Half of crypto startups fail within four months of token sales

Chris Ratcliffe/Bloomberg

About 56 percent of crypto startups that raise money through token sales die within four months of their initial coin offerings.

That’s the finding of a Boston College study that analyzed the intensity of tweets from the startups’ Twitter accounts to infer signs of life. The researchers determined that only 44.2 percent of startups survive after 120 days from the end of their ICOs. The researchers, Hugo Benedetti and Leonard Kostovetsky, examined 2,390 ICOs that were completed before May.

Acquiring coins in an ICO and selling them on the first day is the safest investment strategy, Kostovetsky said in a phone interview. But many individual investors can’t participate in ICOs, so this option isn’t open to them. Still, all investors should probably sell their coins within the first six months, the study found.

“What we find is that once you go beyond three months, at most six months, they don’t outperform other cryptocurrencies,” Kostovetsky said. “The strongest return is actually in the first month.”

Returns have been declining over time, as startups have become savvier about pricing coin offerings and more have people jumped into ICO investing. Returns of people who sold tokens on the first day they were listed on an exchange have been declining by four percentage points a month, Kostovetsky said.

“They are much lower now, so I wouldn’t expect them to continue to decline at this rate,” he said.

A slew of recent studies have shown just how risky ICO investing is. More than 1,000 tokens have already bitten the dust, according to the website Coinopsy.

“People often look at returns and say this is a great deal, but we teach in finance that return is a compensation for risk,” Kostovetsky said. “These are stakes in platforms that have not yet been built, that have no participants yet. There’s a lot of risk. The majority of ICOs do fail.”

Kostovetsky is an assistant professor at Boston College’s Carroll School of Management, and Benedetti is a finance PhD student at the school.

Also Read:

Coinbase launching venture arm to invest in crypto startups

Venture capital funding into cryptocurrency startups surges

Bloomberg

Singapore Reporter/s

In Singapore, we are looking to double our reporting team by this year-end to comprehensively cover the fast-moving world of funded startups and VC, PE & M&A deals. We want reporters who can tell our readers what is really happening in these sectors and why it matters to markets, companies and consumers. The ability to write precisely and urgently is crucial for these roles. Ideal candidates must have to ability to work in a collaborative, dynamic, and fast-changing environment. We want our new hires to be digitally savvy and ready to experiment with new forms of storytelling. Most importantly, we are looking for hard-hitting reporters who work well in a team. Collaboration and collegiality are a must.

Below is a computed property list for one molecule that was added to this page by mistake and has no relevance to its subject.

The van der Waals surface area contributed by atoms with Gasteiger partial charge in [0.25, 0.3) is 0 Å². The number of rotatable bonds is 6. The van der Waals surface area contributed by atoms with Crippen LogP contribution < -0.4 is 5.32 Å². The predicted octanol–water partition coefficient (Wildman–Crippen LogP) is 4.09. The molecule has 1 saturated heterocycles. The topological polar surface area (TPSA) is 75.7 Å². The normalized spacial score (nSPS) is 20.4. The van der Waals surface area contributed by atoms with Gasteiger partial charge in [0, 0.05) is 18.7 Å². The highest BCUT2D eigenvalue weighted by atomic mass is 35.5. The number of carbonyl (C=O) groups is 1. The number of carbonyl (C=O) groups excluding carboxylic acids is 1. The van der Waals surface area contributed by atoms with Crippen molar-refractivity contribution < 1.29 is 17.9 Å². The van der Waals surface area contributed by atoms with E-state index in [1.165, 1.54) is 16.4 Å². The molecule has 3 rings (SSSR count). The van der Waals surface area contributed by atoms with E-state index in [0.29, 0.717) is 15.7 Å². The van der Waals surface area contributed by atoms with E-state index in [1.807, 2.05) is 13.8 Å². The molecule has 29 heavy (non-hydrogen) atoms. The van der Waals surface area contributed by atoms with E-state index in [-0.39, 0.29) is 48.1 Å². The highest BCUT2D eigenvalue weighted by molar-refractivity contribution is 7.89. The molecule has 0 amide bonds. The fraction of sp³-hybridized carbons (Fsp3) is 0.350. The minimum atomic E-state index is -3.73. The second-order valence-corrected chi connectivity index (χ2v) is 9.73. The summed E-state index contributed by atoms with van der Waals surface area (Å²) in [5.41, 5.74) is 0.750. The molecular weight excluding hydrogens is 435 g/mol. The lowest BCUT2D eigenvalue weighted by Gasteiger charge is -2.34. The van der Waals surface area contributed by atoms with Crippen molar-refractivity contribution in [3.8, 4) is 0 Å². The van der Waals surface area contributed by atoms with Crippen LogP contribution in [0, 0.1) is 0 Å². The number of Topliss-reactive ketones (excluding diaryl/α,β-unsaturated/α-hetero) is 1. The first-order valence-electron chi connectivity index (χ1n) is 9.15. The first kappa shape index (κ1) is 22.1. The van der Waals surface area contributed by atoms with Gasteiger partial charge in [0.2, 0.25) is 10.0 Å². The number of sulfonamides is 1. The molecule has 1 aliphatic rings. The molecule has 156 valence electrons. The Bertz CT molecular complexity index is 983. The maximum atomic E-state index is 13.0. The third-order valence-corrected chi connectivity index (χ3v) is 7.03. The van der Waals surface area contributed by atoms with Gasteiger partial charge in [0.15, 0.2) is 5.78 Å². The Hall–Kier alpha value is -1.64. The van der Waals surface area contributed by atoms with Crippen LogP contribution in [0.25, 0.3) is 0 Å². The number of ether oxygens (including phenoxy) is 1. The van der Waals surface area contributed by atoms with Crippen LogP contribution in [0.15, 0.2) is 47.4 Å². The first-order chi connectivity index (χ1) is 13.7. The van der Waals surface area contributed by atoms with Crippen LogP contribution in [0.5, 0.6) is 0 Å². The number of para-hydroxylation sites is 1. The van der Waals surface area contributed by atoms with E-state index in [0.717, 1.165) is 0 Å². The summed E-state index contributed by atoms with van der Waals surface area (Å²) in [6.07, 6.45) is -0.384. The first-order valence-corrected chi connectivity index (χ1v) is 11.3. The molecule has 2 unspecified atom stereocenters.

Following vacancies can be applied for (only in Singapore).

Following vacancies can be applied for (only in Singapore).   

  • A reporter to track companies/startups that have raised private capital, and have the potential to become unicorns. SEA currently has over 40 companies with a valuation of over $100 million and under $1 billion.
  • A reporter who can get behind the scenes and reveal how funding rounds are put together, or why they’ve failed to materialise. She/he in this role will largely focus on long-format stories. 
  • A journalist to track special situations funds, distressed debt and private credit (from the PE angle) across Asia.

Singapore Reporter/s

In Singapore, we are looking to double our reporting team by this year-end to comprehensively cover the fast-moving world of funded startups and VC, PE & M&A deals. We want reporters who can tell our readers what is really happening in these sectors and why it matters to markets, companies and consumers. The ability to write precisely and urgently is crucial for these roles. Ideal candidates must have to ability to work in a collaborative, dynamic, and fast-changing environment. We want our new hires to be digitally savvy and ready to experiment with new forms of storytelling. Most importantly, we are looking for hard-hitting reporters who work well in a team. Collaboration and collegiality are a must.

Following vacancies can be applied for (only in Singapore).

Following vacancies can be applied for (only in Singapore).   

  • A reporter to track companies/startups that have raised private capital, and have the potential to become unicorns. SEA currently has over 40 companies with a valuation of over $100 million and under $1 billion.
  • A reporter who can get behind the scenes and reveal how funding rounds are put together, or why they’ve failed to materialise. She/he in this role will largely focus on long-format stories. 
  • A journalist to track special situations funds, distressed debt and private credit (from the PE angle) across Asia.